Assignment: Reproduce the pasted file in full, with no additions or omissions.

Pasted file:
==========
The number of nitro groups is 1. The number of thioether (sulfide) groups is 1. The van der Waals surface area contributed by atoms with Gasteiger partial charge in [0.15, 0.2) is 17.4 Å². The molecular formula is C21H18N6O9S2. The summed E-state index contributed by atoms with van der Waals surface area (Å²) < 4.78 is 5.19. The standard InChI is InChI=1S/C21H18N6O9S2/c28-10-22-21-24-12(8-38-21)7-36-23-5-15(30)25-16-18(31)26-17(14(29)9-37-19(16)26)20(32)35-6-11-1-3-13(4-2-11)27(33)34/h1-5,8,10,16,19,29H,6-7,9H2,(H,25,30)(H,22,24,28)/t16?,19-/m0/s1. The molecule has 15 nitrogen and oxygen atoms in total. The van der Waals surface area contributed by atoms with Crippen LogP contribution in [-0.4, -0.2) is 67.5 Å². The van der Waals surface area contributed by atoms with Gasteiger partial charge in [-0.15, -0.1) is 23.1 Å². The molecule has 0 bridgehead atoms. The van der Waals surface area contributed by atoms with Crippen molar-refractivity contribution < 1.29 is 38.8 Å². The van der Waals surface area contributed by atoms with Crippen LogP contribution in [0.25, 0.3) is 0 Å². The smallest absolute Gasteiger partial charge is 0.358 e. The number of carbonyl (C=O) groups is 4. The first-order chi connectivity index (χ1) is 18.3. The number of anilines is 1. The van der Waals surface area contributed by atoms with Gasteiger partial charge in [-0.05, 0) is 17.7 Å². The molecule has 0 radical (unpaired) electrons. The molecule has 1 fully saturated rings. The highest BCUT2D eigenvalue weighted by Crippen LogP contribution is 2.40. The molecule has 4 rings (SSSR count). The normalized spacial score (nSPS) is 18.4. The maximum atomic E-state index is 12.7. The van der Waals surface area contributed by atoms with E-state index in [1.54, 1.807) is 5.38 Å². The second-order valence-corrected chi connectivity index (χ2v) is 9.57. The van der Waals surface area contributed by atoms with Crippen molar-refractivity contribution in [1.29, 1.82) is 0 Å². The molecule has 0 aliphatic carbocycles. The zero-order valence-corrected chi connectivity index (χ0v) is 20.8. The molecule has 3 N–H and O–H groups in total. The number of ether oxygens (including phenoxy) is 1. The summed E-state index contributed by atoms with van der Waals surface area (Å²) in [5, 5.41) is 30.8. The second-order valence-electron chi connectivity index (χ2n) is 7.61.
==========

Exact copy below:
The number of nitro groups is 1. The number of thioether (sulfide) groups is 1. The van der Waals surface area contributed by atoms with Gasteiger partial charge in [0.15, 0.2) is 17.4 Å². The molecular formula is C21H18N6O9S2. The summed E-state index contributed by atoms with van der Waals surface area (Å²) < 4.78 is 5.19. The standard InChI is InChI=1S/C21H18N6O9S2/c28-10-22-21-24-12(8-38-21)7-36-23-5-15(30)25-16-18(31)26-17(14(29)9-37-19(16)26)20(32)35-6-11-1-3-13(4-2-11)27(33)34/h1-5,8,10,16,19,29H,6-7,9H2,(H,25,30)(H,22,24,28)/t16?,19-/m0/s1. The molecule has 15 nitrogen and oxygen atoms in total. The van der Waals surface area contributed by atoms with Crippen LogP contribution in [-0.4, -0.2) is 67.5 Å². The van der Waals surface area contributed by atoms with Gasteiger partial charge in [-0.15, -0.1) is 23.1 Å². The molecule has 0 bridgehead atoms. The van der Waals surface area contributed by atoms with Crippen molar-refractivity contribution < 1.29 is 38.8 Å². The van der Waals surface area contributed by atoms with Crippen LogP contribution in [0.25, 0.3) is 0 Å². The smallest absolute Gasteiger partial charge is 0.358 e. The number of carbonyl (C=O) groups is 4. The first-order chi connectivity index (χ1) is 18.3. The number of anilines is 1. The van der Waals surface area contributed by atoms with Gasteiger partial charge in [-0.05, 0) is 17.7 Å². The molecule has 0 radical (unpaired) electrons. The molecule has 1 fully saturated rings. The highest BCUT2D eigenvalue weighted by Crippen LogP contribution is 2.40. The molecule has 4 rings (SSSR count). The normalized spacial score (nSPS) is 18.4. The maximum atomic E-state index is 12.7. The van der Waals surface area contributed by atoms with E-state index in [1.54, 1.807) is 5.38 Å². The second-order valence-corrected chi connectivity index (χ2v) is 9.57. The van der Waals surface area contributed by atoms with Crippen molar-refractivity contribution in [1.29, 1.82) is 0 Å². The molecule has 0 aliphatic carbocycles. The zero-order valence-corrected chi connectivity index (χ0v) is 20.8. The molecule has 3 N–H and O–H groups in total. The number of ether oxygens (including phenoxy) is 1. The summed E-state index contributed by atoms with van der Waals surface area (Å²) in [5, 5.41) is 30.8. The second-order valence-electron chi connectivity index (χ2n) is 7.61.